This word is not loud. It’s not just that it’s not loud minus a letter; it’s not just that it’s pronounced /u:d/ (the spelling is a French-influenced one; you can also see it as ud); it’s also that what it names is not unusually loud. It can be somewhat loud or very quiet, but you are unlikely to want to stop your ears due to the loudness of the noise it produces.
What is it? It is not some kind of dictionary (like the OED) nor a long-term contraceptive (that’s an IUD). It’s not an acronym at all. Nor is it a centuries-old colloquial way of saying would (you will see ’ould or ’ud, but not oud). It is, according to the OED, an instrument of the lute family. But if you look at the history, you may wonder whether it would be more sensible to call a lute an instrument of the oud family.
It’s not simply that the oud is the more ancient. It’s that lute comes from Arabic al-ʿūd, ‘the oud’. (Where does ʿūd come from? Well, it’s Arabic for ‘wood’, and the instrument is made of wood – and whatever you use for the strings. Some people think the word in this case may have been borrowed from Persian, but that’s not universally agreed).
There are two general kinds of ouds: Turkish and Arabic; the Arabic kind has several sub-types. The main difference, though, is that the Arabic oud is a bit larger than the Turkish oud.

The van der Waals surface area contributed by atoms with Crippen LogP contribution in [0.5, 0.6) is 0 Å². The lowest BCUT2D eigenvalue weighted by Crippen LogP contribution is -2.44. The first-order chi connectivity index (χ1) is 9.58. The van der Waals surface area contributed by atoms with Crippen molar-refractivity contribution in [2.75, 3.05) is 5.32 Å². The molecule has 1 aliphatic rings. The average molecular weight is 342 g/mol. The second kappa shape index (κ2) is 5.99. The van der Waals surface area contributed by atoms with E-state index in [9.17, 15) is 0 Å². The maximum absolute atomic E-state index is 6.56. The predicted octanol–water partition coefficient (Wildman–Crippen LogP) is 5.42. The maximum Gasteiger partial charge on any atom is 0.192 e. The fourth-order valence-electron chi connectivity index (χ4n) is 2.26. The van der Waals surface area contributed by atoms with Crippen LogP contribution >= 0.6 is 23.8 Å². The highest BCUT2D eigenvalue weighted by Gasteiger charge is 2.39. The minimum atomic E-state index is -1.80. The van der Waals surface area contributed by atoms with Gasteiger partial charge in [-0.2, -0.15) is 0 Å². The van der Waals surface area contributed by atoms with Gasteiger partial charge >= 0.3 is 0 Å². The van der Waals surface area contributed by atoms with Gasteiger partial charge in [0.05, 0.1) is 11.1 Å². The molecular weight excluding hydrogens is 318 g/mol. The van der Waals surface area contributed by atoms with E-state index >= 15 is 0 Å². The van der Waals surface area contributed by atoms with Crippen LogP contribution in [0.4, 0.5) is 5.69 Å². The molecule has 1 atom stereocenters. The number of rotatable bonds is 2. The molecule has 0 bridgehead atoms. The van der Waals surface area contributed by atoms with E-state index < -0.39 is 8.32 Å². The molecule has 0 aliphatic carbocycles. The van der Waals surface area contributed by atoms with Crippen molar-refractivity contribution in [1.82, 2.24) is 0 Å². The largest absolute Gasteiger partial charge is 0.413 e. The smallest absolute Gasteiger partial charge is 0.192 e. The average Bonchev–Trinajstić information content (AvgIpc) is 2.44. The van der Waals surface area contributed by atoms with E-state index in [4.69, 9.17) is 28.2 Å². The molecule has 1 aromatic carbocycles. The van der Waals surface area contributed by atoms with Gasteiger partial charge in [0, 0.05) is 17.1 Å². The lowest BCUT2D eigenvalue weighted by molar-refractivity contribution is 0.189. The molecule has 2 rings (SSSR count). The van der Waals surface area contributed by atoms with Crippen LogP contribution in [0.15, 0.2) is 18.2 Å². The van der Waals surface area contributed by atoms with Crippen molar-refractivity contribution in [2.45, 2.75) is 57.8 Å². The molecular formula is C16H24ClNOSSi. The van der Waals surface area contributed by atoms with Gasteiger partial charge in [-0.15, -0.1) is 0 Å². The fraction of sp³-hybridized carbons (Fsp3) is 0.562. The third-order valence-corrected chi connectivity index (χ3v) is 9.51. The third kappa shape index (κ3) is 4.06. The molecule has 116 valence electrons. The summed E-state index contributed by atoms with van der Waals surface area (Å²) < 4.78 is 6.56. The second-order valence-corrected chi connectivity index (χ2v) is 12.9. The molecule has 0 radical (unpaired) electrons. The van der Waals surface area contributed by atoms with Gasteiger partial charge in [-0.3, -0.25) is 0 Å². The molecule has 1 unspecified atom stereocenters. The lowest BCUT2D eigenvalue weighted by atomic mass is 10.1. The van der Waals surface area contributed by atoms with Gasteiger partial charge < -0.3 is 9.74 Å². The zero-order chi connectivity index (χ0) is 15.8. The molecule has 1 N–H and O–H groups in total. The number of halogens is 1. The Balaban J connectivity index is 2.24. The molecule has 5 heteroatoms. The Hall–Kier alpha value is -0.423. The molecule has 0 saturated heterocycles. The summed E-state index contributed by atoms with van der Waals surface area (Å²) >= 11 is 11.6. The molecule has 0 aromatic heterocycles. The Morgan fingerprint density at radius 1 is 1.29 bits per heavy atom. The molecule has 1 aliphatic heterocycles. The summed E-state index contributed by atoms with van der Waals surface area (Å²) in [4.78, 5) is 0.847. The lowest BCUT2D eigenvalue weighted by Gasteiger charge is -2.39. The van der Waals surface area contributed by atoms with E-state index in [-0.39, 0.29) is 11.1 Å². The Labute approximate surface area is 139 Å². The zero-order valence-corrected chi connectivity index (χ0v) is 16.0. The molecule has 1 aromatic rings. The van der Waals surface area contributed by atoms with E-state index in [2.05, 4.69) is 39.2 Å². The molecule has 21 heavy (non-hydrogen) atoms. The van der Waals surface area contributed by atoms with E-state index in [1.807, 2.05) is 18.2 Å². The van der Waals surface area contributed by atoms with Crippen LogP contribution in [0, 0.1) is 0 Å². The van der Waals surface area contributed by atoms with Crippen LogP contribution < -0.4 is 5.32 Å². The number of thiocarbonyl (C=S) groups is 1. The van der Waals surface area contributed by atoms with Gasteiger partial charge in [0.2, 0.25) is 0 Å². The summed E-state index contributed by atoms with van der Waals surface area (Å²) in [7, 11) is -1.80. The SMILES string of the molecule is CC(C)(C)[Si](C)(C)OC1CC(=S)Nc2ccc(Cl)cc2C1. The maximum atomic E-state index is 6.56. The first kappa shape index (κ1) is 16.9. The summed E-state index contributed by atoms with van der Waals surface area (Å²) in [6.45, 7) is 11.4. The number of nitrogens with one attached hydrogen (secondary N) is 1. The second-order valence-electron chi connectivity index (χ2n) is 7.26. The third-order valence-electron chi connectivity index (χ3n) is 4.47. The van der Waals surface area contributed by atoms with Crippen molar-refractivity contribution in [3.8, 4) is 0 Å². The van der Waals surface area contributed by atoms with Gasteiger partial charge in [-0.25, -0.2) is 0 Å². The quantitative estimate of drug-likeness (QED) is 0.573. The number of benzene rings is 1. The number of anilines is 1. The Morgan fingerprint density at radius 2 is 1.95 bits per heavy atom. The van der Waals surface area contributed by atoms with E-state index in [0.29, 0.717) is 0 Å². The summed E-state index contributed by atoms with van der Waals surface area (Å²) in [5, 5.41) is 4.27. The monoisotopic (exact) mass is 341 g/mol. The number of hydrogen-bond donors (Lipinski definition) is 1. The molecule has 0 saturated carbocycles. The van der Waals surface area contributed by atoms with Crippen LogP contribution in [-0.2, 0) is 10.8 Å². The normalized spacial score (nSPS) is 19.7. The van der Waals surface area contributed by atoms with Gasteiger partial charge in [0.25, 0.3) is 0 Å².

Of course you can play all sorts of things on an oud; it has enough strings, and enough of a range, that you can really play the music of your choice – especially since there are no frets on it, so you can choose your scale. But it’s associated with the music that is normally played on it: Arabic and Turkish music of various kinds. I happen to like this kind of music quite well, and I think it’s very good for reading or studying or writing to. I ought to know – when I was in grad school at Tufts, I spent a lot of time in their music library listening to CDs from all over the world, and Arabic music was one kind I could count on for getting quite a bit done while enjoying what I was hearing. It is – for me – simultaneously relaxing, enjoyable, and mentally stimulating. Sort of like Arabic or Turkish coffee, but without the shakes. (Now I look at oud and I see a small coffee cup – from above o and the side u – and an oud, d.)
Your results may vary, of course. But here are a couple of performances on the oud, one Arabic and one Turkish. If you like them, there are plenty more:
I have this idea to cross the Aeolian harp with the oud, just so I could call it an oud-wind. But I probably won’t.